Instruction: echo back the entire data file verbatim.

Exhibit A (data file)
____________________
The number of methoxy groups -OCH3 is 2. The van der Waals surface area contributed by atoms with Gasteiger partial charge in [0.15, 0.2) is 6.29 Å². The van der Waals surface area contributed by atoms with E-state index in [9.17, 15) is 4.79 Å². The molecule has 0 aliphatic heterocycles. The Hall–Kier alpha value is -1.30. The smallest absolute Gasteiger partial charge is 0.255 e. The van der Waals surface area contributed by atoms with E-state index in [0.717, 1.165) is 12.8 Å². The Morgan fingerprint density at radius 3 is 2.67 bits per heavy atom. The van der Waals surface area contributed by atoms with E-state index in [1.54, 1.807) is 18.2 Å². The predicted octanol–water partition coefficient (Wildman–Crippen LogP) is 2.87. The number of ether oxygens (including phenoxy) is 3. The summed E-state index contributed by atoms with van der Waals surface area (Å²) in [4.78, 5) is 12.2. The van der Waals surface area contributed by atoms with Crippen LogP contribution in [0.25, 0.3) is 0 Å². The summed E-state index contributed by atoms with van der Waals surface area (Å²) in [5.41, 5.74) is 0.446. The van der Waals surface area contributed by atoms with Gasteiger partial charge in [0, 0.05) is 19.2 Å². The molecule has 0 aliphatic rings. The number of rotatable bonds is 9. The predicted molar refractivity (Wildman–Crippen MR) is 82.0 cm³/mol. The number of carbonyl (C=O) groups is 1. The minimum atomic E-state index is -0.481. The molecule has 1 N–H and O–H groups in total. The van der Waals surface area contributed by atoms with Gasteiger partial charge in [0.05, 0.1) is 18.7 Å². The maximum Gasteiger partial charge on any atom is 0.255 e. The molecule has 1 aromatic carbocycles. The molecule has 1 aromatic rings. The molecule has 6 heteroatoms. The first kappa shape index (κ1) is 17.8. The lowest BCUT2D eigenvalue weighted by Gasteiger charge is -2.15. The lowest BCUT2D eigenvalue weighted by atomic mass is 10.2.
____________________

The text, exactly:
The number of methoxy groups -OCH3 is 2. The van der Waals surface area contributed by atoms with Gasteiger partial charge in [0.15, 0.2) is 6.29 Å². The van der Waals surface area contributed by atoms with E-state index in [9.17, 15) is 4.79 Å². The molecule has 0 aliphatic heterocycles. The Hall–Kier alpha value is -1.30. The smallest absolute Gasteiger partial charge is 0.255 e. The van der Waals surface area contributed by atoms with E-state index in [0.717, 1.165) is 12.8 Å². The Morgan fingerprint density at radius 3 is 2.67 bits per heavy atom. The van der Waals surface area contributed by atoms with E-state index in [1.54, 1.807) is 18.2 Å². The predicted octanol–water partition coefficient (Wildman–Crippen LogP) is 2.87. The number of ether oxygens (including phenoxy) is 3. The summed E-state index contributed by atoms with van der Waals surface area (Å²) in [4.78, 5) is 12.2. The van der Waals surface area contributed by atoms with Crippen LogP contribution in [0.25, 0.3) is 0 Å². The summed E-state index contributed by atoms with van der Waals surface area (Å²) in [5.41, 5.74) is 0.446. The van der Waals surface area contributed by atoms with Gasteiger partial charge in [0, 0.05) is 19.2 Å². The molecule has 0 aliphatic rings. The number of rotatable bonds is 9. The predicted molar refractivity (Wildman–Crippen MR) is 82.0 cm³/mol. The number of carbonyl (C=O) groups is 1. The minimum atomic E-state index is -0.481. The molecule has 1 N–H and O–H groups in total. The van der Waals surface area contributed by atoms with Gasteiger partial charge in [0.05, 0.1) is 18.7 Å². The maximum Gasteiger partial charge on any atom is 0.255 e. The molecule has 1 aromatic carbocycles. The molecule has 1 aromatic rings. The molecule has 6 heteroatoms. The first kappa shape index (κ1) is 17.8. The lowest BCUT2D eigenvalue weighted by Gasteiger charge is -2.15. The lowest BCUT2D eigenvalue weighted by atomic mass is 10.2.